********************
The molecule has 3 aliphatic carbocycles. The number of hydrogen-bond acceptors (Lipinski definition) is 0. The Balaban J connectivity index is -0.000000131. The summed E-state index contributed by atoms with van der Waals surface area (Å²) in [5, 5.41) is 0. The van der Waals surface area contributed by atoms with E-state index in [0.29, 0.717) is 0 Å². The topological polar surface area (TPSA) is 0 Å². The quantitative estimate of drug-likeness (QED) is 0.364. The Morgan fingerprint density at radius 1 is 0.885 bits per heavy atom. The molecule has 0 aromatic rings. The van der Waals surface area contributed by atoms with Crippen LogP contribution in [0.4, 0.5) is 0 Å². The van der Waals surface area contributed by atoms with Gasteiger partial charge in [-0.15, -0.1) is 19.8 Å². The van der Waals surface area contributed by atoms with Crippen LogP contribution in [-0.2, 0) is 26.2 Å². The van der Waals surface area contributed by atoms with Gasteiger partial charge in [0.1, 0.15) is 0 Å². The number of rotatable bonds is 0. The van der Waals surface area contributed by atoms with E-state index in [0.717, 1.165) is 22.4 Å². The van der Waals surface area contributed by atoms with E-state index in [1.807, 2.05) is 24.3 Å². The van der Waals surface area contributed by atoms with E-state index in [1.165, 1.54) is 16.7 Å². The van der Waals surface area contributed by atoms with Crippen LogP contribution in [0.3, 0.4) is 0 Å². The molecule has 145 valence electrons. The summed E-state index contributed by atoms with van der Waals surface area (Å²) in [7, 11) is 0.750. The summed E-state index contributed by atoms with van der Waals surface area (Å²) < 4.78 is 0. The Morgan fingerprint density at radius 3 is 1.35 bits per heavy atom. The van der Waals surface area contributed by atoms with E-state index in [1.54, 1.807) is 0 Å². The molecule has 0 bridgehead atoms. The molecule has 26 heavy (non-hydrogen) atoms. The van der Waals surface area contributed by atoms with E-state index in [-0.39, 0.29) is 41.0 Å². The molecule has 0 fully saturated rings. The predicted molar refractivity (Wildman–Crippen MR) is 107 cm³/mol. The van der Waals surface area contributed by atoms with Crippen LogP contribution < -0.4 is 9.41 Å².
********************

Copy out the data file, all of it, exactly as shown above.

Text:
The molecule has 3 aliphatic carbocycles. The number of hydrogen-bond acceptors (Lipinski definition) is 0. The Balaban J connectivity index is -0.000000131. The summed E-state index contributed by atoms with van der Waals surface area (Å²) in [5, 5.41) is 0. The van der Waals surface area contributed by atoms with E-state index in [0.29, 0.717) is 0 Å². The topological polar surface area (TPSA) is 0 Å². The quantitative estimate of drug-likeness (QED) is 0.364. The Morgan fingerprint density at radius 1 is 0.885 bits per heavy atom. The molecule has 0 aromatic rings. The van der Waals surface area contributed by atoms with Crippen LogP contribution in [0.4, 0.5) is 0 Å². The van der Waals surface area contributed by atoms with Gasteiger partial charge in [-0.15, -0.1) is 19.8 Å². The van der Waals surface area contributed by atoms with Crippen LogP contribution in [-0.2, 0) is 26.2 Å². The van der Waals surface area contributed by atoms with Gasteiger partial charge in [0.1, 0.15) is 0 Å². The number of rotatable bonds is 0. The van der Waals surface area contributed by atoms with E-state index in [0.717, 1.165) is 22.4 Å². The van der Waals surface area contributed by atoms with E-state index in [1.807, 2.05) is 24.3 Å². The van der Waals surface area contributed by atoms with E-state index in [1.165, 1.54) is 16.7 Å². The van der Waals surface area contributed by atoms with Crippen LogP contribution in [0.3, 0.4) is 0 Å². The molecule has 145 valence electrons. The summed E-state index contributed by atoms with van der Waals surface area (Å²) in [7, 11) is 0.750. The summed E-state index contributed by atoms with van der Waals surface area (Å²) < 4.78 is 0. The Morgan fingerprint density at radius 3 is 1.35 bits per heavy atom. The van der Waals surface area contributed by atoms with E-state index in [1.54, 1.807) is 0 Å². The molecule has 0 bridgehead atoms. The molecule has 26 heavy (non-hydrogen) atoms. The van der Waals surface area contributed by atoms with E-state index in [-0.39, 0.29) is 41.0 Å². The molecule has 0 fully saturated rings. The predicted molar refractivity (Wildman–Crippen MR) is 107 cm³/mol. The van der Waals surface area contributed by atoms with Crippen LogP contribution < -0.4 is 9.41 Å².